All and all, despite the gaps in months and years between segments, this story feels very complete because it hits all the right notes for me as a reader. It tells a story about a person, about important events, and even touches on other characters' lives and makes them more vivid than even JKR's work. Moreover, it adds a different hue to the spectrum of Year 7, which is one of my favourite genres.
Well done, and thanks for sharing.
This story was a great read. It had far more action and character-building than one might expect in a fic of its size, yet it wasn't so dense that it was difficult to get through.
I liked the anthropromorphization of Hermione's scars as a manifestation of Bellatrix when she was in a triggering place, because it contains that dark, aching realism for Hermione that she is someone who condemns part of herself for a pain she cannot bear to face, let alone conquer. And also how she associated Draco with that crippling fear, as well.
I think the real victory in the story, however, was the characterization of Draco. There are many, many reasons why Draco being someone's trauma counselor should fail dramatically, but you made it work by association with recovery rather than the actual trauma itself. I started reading the story with the expectation that this premise would fail, so imagine my surprise when you not only gave Hermione and Draco common ground, you gave them the time and space they needed to stand on that ground at the same time long enough to find one another.
One thing that did crop up for me as a bit of a stumbling block was the appearance of the Mudblood scar and the fact that it isn't how it happened in book canon, but rather in the films. One reason I could think of to validate the deviation is that we never directly saw Hermione's torture, rather than heard it, and that Harry often lacks empathetic perception of others and could have missed the scars while they were fleeing the Manor, but I digress. Most of the stories I read are ones I moderate, so I'm constantly on the prowl for things like this.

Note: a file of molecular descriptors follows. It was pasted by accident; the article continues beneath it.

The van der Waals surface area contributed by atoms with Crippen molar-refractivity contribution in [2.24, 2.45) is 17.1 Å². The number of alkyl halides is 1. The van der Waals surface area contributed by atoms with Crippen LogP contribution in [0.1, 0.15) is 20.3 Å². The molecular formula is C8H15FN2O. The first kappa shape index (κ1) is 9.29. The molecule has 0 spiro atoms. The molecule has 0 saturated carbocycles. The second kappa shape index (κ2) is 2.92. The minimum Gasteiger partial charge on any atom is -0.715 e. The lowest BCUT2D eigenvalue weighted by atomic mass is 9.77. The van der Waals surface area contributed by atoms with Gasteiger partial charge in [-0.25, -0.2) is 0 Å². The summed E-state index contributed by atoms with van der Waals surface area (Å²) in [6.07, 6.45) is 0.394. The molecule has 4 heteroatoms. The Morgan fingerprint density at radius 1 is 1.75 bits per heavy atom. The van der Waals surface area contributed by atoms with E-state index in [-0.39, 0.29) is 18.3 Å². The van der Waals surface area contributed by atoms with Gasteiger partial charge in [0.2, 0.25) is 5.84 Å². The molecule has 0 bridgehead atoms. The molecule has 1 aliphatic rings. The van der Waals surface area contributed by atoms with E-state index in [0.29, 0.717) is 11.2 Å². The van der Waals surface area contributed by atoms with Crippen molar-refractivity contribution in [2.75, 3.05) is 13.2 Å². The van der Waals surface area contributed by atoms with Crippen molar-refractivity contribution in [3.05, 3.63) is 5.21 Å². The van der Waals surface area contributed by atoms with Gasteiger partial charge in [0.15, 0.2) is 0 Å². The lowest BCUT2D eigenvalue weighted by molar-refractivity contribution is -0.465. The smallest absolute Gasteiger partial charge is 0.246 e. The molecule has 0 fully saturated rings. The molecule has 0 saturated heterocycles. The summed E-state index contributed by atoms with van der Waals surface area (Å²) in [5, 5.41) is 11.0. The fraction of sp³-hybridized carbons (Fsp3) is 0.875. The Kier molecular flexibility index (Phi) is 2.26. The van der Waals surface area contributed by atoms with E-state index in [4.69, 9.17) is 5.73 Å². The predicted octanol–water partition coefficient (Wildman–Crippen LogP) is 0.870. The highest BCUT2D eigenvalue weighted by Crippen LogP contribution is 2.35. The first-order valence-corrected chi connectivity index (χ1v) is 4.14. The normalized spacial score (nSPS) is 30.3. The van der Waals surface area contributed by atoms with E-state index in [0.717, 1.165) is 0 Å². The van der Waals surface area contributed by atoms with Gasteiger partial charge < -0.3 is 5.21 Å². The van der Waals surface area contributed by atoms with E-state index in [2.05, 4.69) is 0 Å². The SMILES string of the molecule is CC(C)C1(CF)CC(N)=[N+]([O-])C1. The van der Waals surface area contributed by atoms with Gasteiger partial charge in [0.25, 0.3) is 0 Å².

Moving on, the mental health aspect of this story was stunning. Anyone who has had PTSD, I think, could point out things that they understand and identify with. That pressing feeling of being broken and pathetic, and it was not the fault of the person/places/things that broke them but their own weakness. It also tickles depression in that way, as well, which makes both Hermione's illness and her recovery feel real to me.
Overall, this is a story I probably never would've read, as most of the stories I read are from the queue or of a pairing I ship and enjoy, but this has been a welcome aberration. Your writing is rich yet clear in its intent, and despite the pairing being one of the most abused in fanfic, your characterization lends credibility and believability to both the plot and the premise.
Well done, and thank you for sharing!
Author's Response: Hello Jess!
I appreciate you giving this story a chance. I agree that the Dramione pairing can be "abused", though I try not to be a perpetrator of too many fanfic felonies, hehe. I completely understand the stumbling block you found, which I should probably clarify. I wrote this fic for a fest I participated in on a Dramione-centric website called Hawthorn and Vine. The prompt was a gorgeous piece of fanart ("Branded" by Glutton - please do look it up!) that prominently featured Hermione's "Mudblood" scar. I couldn't very well leave that detail out! And actually, I think the inclusion of Hermione's scar in the movie was genius. It provides a beautiful parallel between Draco and Hermione and is a physical manifestation of the trauma Hermione must've suffered after her torture. I'm flattered that the mental health issues I dealt with felt real to you. I agree that Draco acting as a counselor is very likely to fail, but I never really considered taking the story in that direction. I think there is enough between them that they can support and heal each other. And I'm always pleased to hear that my character-building is on point. That can make or break a story.
Thanks again for taking the time to read this story and leave such a wonderful, detailed review! I'm glad I could show you that there is some merit to the good ship Dramione, and hope that perhaps you'll check out some more of it! ;D